Research by staff affiliated to St. James's Hospital

Recent Submissions

  • NMIC Bulletin Sept 2020, Vol 26 No 2: Useful Medicines information resources for Healthcare Professionals

    National Medicines Information Centre (National Medicines Information Centre, St James's Hospital (SJ) Dublin 8, 2020-09)
    Bulletin
  • NMIC bulletin Dec 2020, Vol 26; No. 3: Drug Interactions (1) – General Principles

    National Medicines Information Centre (National Medicines Information Centre, St James's Hospital (SJ) Dublin 8, 2020-12)
    Bulletin
  • Therapeutics Today September 2020

    National Medicines Information Centre; St James's Hospital (National Medicines Information Centre, St James's Hospital (SJ) Dublin 8, 2020-09)
    Newsletter
  • Therapeutics Today July 2021 Number 7

    National Medicines Information Centre, St James's Hospital (SJ) Dublin 8, 2021-07
    Newsletter
  • Therapeutics Today January 2021 Number 1

    National Medicines Information Centre (National Medicines Information Centre, St James's Hospital (SJ) Dublin 8, 2021-01)
    NewSLETTER
  • Therapeutics Today February 2021 Number 2

    National Medicines Information Centre, St James's Hospital (SJ) Dublin 8, 2021-02
    Newsletter
  • Therapeutics Today August 2021 Number 8

    National Medicines Information Centre, St James's Hospital (SJ) Dublin 8, 2021-08
    Newsletter
  • Therapeutics Today June 2021 Number 6

    National Medicines Information Centre, St James's Hospital (SJ) Dublin 8, 2021-06
    Newsletter
  • Therapeutics Today September 2021 Number 9

    National Medicines Information Centre, St James's Hospital (SJ) Dublin 8, 2021-09
    Newsletter
  • Therapeutics Today April 2021 Number 4

    National Medicines Information Centre, St James's Hospital (SJ) Dublin 8, 2021-04
    Newsletter
  • Therapeutics Today March 2021 Number 3

    National Medicines Information Centre, St James's Hospital (SJ) Dublin 8, 2021-03
    Newsletter
  • Therapeutics Today December 2020 Number 12

    National Medicines Information Centre (National Medicines Information Centre, St James's Hospital (SJ) Dublin 8, 2020-12)
    Newsletter
  • Therapeutics Today May 2021 Number 5

    National Medicines Information Centre, St James's Hospital (SJ) Dublin 8, 2021-05
    Newsletter
  • Therapeutics Today November 2020

    National Medicines Information Centre (2020-11)
    Newsletter
  • Therapeutics Today October 2020

    National Medicines Information Centre (National Medicines Information Centre, St James's Hospital (SJ) Dublin 8, 2020-10)
    Newsletter
  • Therapeutics Today October 2021 Number 10

    National Medicines Information Centre, St James's Hospital (SJ) Dublin 8, 2021-10
    Newsletter
  • What GDPR and the Health Research Regulations (HRRs) mean for Ireland: a research perspective.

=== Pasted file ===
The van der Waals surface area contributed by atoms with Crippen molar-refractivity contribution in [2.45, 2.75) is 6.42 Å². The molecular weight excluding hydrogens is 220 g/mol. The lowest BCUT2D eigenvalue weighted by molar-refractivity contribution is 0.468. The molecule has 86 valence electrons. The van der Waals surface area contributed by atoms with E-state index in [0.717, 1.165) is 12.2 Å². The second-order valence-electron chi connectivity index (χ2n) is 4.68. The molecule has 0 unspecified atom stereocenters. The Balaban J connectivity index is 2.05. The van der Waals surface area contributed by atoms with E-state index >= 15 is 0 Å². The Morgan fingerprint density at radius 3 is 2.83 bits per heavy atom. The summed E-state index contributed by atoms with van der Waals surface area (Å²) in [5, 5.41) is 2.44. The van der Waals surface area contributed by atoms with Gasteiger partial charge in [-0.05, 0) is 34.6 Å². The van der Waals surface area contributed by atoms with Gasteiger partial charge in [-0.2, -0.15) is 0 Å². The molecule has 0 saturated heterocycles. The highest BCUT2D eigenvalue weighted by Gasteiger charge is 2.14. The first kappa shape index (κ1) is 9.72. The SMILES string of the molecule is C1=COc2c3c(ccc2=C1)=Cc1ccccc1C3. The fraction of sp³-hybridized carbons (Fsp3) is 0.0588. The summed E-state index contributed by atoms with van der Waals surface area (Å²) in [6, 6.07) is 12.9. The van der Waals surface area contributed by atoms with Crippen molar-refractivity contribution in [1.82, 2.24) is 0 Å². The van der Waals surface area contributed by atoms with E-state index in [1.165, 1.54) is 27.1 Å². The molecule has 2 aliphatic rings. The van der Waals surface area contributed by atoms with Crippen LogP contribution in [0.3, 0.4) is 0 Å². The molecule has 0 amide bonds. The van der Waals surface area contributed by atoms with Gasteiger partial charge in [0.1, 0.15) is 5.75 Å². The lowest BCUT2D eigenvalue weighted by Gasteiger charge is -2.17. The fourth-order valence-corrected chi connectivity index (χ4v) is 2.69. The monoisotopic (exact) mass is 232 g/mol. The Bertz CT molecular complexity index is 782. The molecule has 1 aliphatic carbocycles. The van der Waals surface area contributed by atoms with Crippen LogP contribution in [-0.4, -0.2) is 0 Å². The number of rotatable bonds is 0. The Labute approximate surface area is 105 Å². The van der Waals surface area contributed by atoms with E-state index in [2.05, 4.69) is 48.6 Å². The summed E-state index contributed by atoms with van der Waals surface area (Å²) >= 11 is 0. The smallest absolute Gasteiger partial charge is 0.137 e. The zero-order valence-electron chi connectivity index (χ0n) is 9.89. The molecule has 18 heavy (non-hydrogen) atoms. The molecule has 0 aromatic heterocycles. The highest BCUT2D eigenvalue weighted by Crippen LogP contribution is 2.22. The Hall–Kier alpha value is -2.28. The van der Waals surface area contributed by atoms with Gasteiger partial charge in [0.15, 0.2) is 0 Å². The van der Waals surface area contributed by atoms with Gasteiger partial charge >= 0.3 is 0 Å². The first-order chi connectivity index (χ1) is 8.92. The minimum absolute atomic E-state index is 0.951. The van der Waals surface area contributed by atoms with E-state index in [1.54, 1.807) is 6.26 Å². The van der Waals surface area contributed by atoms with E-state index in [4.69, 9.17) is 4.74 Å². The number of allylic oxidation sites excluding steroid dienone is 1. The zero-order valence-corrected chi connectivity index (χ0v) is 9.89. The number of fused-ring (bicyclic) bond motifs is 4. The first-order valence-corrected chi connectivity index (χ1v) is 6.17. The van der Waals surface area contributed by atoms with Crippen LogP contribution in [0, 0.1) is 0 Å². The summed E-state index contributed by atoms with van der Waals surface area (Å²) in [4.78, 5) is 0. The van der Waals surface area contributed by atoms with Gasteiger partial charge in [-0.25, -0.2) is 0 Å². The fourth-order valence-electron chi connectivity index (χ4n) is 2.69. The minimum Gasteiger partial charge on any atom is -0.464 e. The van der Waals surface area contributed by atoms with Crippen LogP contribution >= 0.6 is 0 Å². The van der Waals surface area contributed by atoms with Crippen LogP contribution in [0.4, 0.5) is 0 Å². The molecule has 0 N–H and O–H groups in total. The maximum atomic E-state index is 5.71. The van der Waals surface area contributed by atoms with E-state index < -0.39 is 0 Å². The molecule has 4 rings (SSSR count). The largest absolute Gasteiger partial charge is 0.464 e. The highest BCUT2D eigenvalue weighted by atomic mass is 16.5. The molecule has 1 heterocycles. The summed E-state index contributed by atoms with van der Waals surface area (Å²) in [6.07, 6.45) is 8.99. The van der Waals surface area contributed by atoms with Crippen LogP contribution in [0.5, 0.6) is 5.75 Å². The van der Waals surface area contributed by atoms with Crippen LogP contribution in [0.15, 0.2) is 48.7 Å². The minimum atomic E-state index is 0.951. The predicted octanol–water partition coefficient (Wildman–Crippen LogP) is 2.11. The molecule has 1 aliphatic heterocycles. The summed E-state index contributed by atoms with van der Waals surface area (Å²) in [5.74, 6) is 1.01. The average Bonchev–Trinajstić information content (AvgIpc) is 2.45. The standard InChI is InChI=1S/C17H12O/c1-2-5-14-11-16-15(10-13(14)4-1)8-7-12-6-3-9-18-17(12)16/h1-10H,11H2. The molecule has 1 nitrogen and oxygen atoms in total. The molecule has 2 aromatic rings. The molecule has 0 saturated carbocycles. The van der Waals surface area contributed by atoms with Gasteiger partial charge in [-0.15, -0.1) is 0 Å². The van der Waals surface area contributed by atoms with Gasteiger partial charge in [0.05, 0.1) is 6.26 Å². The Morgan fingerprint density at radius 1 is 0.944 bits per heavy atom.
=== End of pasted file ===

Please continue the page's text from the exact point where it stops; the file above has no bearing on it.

Mee, Blanaid; Kirwan, Mary; Clarke, Niamh; Tanaka, Aoife; Manaloto, Lino; Halpin, Emma; Gibbons, Una; Cullen, Ann; McGarrigle, Sarah; Connolly, Elisabeth M; et al. (2020-07-29)
    Background: Irish Health Research Regulations (HRRs) were introduced following the European Union (EU) General Data Protection Regulation (GDPR) in 2018. The HRRs described specific supplementary regulatory requirements for research regarding governance, processes and procedure that impact on several facets of research. The numerous problems that the HRRs and particularly "explicit consent" inadvertently created were presented under the auspices of the Irish Academy of Medical Sciences (IAMS) on November 25, 2019, at the Royal College of Surgeons in Ireland. Aims: The objective of this review was to obtain feedback and to examine the impact of GDPR and the HRRs on health research in Ireland in order to determine whether the preliminary feedback, presented at the IAMS meetings, was reflected at a national level. Methods: Individuals from the research community were invited to provide feedback on the impact, if any, of the HRRs on health research. Retrospective patient recruitment and consent outside a hospital setting for a multi-institutional Breast Predict study (funded by the Irish Cancer Society) were also analysed. Results: Feedback replicated the issues presented at the IAMS with additional concerns identified. Only 20% of the original target population (n = 1987) could be included in the Breast Predict study. Conclusions: Our results confirm that the HRRs have had a significantly negative impact on health research in Ireland. Urgent meaningful engagement between patient advocate groups, the research community and legislators would help ameliorate these impacts.